8) Gradually increase the distance of your rides over the next few weeks. The entire process and duration of time needed to properly acclimate a puppy to riding in a car varies according to each individual. Some puppies enjoy going for car rides almost immediately, while others may take a few weeks of being introduced to riding in a car before they feel comfortable.

9) During warm weather travel, take care to prevent your puppy from becoming overheated.


Making Long Trips More Comfortable For Your Dog

Once your puppy is acclimated to riding in your car, you may want to take a nice long trip. Here are a few suggestions for a successful trip with your puppy:

1) Because frantic last-minute departures can be particularly stressful on a puppy, organize your departures well in advance.

2) Bring your puppy' s food and water bowls, a large container of ice water (with ice cubes), and enough of your puppy' s usual brand of dog food to last the trip (because the brand your puppy eats may not be available where your going, and sudden dietary changes may cause diarrhea).

3) Like with any small child, always make sure your puppy relieves himself prior to taking him on any car ride.

4) Lengthy car trips can he very stressful for some puppies. To reduce your puppy's stress, remain upbeat and cheerful throughout your trip together, and offer your puppy some exercise, playtime, cool water and "bathroom" breaks at rest stops. A general rule of thumb is to offer a puppy a 5-15 minute bathroom break every I or 2 hours of each car trip.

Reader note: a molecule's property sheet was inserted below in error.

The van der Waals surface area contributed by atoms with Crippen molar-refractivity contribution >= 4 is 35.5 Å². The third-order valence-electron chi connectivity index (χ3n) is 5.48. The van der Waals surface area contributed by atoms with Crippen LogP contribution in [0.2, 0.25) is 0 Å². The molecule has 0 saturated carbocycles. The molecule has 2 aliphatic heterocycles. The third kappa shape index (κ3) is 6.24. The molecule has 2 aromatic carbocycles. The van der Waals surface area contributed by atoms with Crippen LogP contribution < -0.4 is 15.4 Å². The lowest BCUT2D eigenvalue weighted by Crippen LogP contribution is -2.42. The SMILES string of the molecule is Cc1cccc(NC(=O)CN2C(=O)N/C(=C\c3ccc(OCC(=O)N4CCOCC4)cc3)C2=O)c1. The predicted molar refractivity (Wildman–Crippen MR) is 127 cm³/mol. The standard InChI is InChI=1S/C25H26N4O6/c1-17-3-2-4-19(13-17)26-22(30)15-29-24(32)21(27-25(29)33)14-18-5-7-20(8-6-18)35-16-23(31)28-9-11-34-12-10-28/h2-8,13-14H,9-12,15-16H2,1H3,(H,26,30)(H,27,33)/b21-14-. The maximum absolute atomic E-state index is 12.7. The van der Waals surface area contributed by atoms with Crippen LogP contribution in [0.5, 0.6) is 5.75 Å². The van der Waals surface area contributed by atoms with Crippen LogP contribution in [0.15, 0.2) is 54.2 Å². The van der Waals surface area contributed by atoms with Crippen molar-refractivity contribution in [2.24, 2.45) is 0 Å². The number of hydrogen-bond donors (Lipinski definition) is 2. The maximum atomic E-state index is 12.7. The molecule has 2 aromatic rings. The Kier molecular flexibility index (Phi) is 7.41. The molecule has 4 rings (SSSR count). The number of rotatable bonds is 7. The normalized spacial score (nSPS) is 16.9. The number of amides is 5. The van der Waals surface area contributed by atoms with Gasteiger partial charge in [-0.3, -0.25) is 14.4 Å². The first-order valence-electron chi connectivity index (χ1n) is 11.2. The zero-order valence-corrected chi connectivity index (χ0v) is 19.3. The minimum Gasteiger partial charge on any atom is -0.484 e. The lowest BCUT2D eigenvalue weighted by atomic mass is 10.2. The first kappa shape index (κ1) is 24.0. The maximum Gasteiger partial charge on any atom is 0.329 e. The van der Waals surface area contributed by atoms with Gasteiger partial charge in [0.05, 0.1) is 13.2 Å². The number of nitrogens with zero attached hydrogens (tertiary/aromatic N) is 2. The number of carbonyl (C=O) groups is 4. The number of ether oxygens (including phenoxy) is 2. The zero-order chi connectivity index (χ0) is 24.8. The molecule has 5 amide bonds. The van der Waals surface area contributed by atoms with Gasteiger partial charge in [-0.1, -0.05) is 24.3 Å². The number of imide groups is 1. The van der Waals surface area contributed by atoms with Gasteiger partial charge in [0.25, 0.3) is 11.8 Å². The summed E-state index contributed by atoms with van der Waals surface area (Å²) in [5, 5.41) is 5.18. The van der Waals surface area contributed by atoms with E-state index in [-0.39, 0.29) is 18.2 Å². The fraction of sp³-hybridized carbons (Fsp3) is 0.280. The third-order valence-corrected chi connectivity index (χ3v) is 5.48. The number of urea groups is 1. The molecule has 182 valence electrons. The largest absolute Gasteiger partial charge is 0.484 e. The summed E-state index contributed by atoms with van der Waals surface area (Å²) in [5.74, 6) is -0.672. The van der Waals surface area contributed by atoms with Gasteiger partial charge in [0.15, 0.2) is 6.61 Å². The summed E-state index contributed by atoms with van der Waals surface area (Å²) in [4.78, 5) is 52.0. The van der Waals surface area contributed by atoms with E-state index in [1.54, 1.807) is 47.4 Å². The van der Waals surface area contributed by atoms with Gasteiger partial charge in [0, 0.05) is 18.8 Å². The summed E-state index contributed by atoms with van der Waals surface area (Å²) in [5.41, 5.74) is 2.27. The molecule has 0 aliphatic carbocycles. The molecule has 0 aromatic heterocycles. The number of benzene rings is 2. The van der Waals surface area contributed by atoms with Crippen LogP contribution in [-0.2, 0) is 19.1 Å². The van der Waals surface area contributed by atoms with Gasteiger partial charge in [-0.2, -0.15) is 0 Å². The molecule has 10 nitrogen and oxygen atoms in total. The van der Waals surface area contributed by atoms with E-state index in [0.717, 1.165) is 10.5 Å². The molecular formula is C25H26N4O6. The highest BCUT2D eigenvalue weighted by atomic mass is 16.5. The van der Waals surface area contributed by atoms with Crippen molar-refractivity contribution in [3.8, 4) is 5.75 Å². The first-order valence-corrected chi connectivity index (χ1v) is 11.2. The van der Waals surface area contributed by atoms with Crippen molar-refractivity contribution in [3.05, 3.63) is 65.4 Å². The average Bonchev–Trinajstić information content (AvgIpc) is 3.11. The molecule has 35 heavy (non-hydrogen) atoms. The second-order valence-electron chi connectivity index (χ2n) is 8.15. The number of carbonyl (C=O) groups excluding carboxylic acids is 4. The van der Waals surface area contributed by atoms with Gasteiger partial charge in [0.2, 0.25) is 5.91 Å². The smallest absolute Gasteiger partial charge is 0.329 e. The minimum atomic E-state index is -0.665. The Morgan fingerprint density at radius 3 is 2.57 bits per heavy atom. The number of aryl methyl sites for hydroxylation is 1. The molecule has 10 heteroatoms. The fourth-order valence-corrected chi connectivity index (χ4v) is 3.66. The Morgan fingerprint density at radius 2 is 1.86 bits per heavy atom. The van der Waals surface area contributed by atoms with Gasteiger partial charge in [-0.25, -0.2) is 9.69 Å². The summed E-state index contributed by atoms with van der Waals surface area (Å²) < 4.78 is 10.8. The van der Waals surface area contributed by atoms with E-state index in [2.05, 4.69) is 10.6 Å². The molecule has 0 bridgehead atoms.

5) If at any time your puppy appears to be getting carsick let him out of the car for a few minutes. However, make sure to keep him leashed, as a puppy is especially vulnerable should he become lost in an area unfamiliar to him.

6) Do not leave your puppy unattended in your car. In addition to the risk of heatstroke during summer months (or freezing, during winter) a puppy or dog risks the possibility of being stolen. Also, some puppies and adult dogs can become very destructive when left alone in a car.

7) When traveling with your puppy, always be sure that he is wearing a flat buckle collar with identification tags which include your address and two telephone numbers. Additionally, license and rabies tags should also be attached to your puppy's collar.


Training Your Puppy To Wait

If your puppy does a reliable "wait" or "stay" at street corners, at the front door, or before being released to eat his food, he shouldn't have much difficulty learning to wait before entering and exiting your car.

Begin by practicing having him do a brief on-leash sit-stay when opening the car door. Once the door is open, pause three seconds then release your puppy into the car by saying "Lucy...Hup!"

Before releasing him from the car, tell him to "Wait" or "Stay" (so that he pauses prior to exiting), then release him by saying "OK!" . Praise him when he responds properly.
 

Copyright 1995 - 1999,  Robin Kovary

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Robin Kovary is the American Dog Trainers Network helpline director
 and canine behavioral consultant.